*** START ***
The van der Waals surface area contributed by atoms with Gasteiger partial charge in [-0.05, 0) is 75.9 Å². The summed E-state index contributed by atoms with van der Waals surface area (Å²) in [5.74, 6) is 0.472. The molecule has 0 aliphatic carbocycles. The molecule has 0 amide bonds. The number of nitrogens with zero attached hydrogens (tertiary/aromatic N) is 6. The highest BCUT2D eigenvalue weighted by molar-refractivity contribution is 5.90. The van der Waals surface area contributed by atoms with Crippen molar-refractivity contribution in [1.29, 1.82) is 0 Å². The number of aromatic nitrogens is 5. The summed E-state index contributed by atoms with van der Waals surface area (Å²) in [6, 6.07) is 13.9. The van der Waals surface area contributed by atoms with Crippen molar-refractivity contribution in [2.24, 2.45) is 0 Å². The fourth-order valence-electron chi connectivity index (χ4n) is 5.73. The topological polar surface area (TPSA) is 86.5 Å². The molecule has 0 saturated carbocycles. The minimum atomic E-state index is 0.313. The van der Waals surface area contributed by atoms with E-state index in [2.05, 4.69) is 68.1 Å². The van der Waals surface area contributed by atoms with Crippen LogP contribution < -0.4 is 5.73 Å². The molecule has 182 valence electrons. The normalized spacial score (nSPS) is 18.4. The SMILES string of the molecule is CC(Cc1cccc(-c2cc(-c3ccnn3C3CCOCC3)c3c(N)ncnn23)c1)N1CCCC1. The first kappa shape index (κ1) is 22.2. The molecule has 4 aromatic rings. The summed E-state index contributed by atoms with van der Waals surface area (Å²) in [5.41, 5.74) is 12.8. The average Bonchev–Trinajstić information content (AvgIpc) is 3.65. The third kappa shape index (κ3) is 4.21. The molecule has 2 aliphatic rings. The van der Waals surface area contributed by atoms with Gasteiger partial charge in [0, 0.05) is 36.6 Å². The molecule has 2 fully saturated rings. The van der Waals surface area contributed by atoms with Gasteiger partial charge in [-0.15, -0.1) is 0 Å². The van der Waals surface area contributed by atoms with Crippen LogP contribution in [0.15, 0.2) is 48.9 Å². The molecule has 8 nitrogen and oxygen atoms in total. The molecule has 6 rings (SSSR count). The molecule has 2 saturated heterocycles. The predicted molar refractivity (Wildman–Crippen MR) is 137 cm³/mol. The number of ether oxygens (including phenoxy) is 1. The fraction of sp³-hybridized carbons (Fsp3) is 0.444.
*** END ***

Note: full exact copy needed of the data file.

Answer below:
The van der Waals surface area contributed by atoms with Gasteiger partial charge in [-0.05, 0) is 75.9 Å². The summed E-state index contributed by atoms with van der Waals surface area (Å²) in [5.74, 6) is 0.472. The molecule has 0 aliphatic carbocycles. The molecule has 0 amide bonds. The number of nitrogens with zero attached hydrogens (tertiary/aromatic N) is 6. The highest BCUT2D eigenvalue weighted by molar-refractivity contribution is 5.90. The van der Waals surface area contributed by atoms with Crippen molar-refractivity contribution in [1.29, 1.82) is 0 Å². The number of aromatic nitrogens is 5. The summed E-state index contributed by atoms with van der Waals surface area (Å²) in [6, 6.07) is 13.9. The van der Waals surface area contributed by atoms with Crippen molar-refractivity contribution in [2.24, 2.45) is 0 Å². The fourth-order valence-electron chi connectivity index (χ4n) is 5.73. The topological polar surface area (TPSA) is 86.5 Å². The molecule has 0 saturated carbocycles. The minimum atomic E-state index is 0.313. The van der Waals surface area contributed by atoms with E-state index in [2.05, 4.69) is 68.1 Å². The van der Waals surface area contributed by atoms with Crippen LogP contribution < -0.4 is 5.73 Å². The molecule has 182 valence electrons. The normalized spacial score (nSPS) is 18.4. The SMILES string of the molecule is CC(Cc1cccc(-c2cc(-c3ccnn3C3CCOCC3)c3c(N)ncnn23)c1)N1CCCC1. The first kappa shape index (κ1) is 22.2. The molecule has 4 aromatic rings. The summed E-state index contributed by atoms with van der Waals surface area (Å²) in [5.41, 5.74) is 12.8. The average Bonchev–Trinajstić information content (AvgIpc) is 3.65. The third kappa shape index (κ3) is 4.21. The molecule has 2 aliphatic rings. The van der Waals surface area contributed by atoms with Gasteiger partial charge in [0, 0.05) is 36.6 Å². The molecule has 2 fully saturated rings. The van der Waals surface area contributed by atoms with Gasteiger partial charge in [-0.15, -0.1) is 0 Å². The van der Waals surface area contributed by atoms with Crippen LogP contribution in [0.15, 0.2) is 48.9 Å². The molecule has 8 nitrogen and oxygen atoms in total. The molecule has 6 rings (SSSR count). The molecule has 2 saturated heterocycles. The predicted molar refractivity (Wildman–Crippen MR) is 137 cm³/mol. The number of ether oxygens (including phenoxy) is 1. The fraction of sp³-hybridized carbons (Fsp3) is 0.444.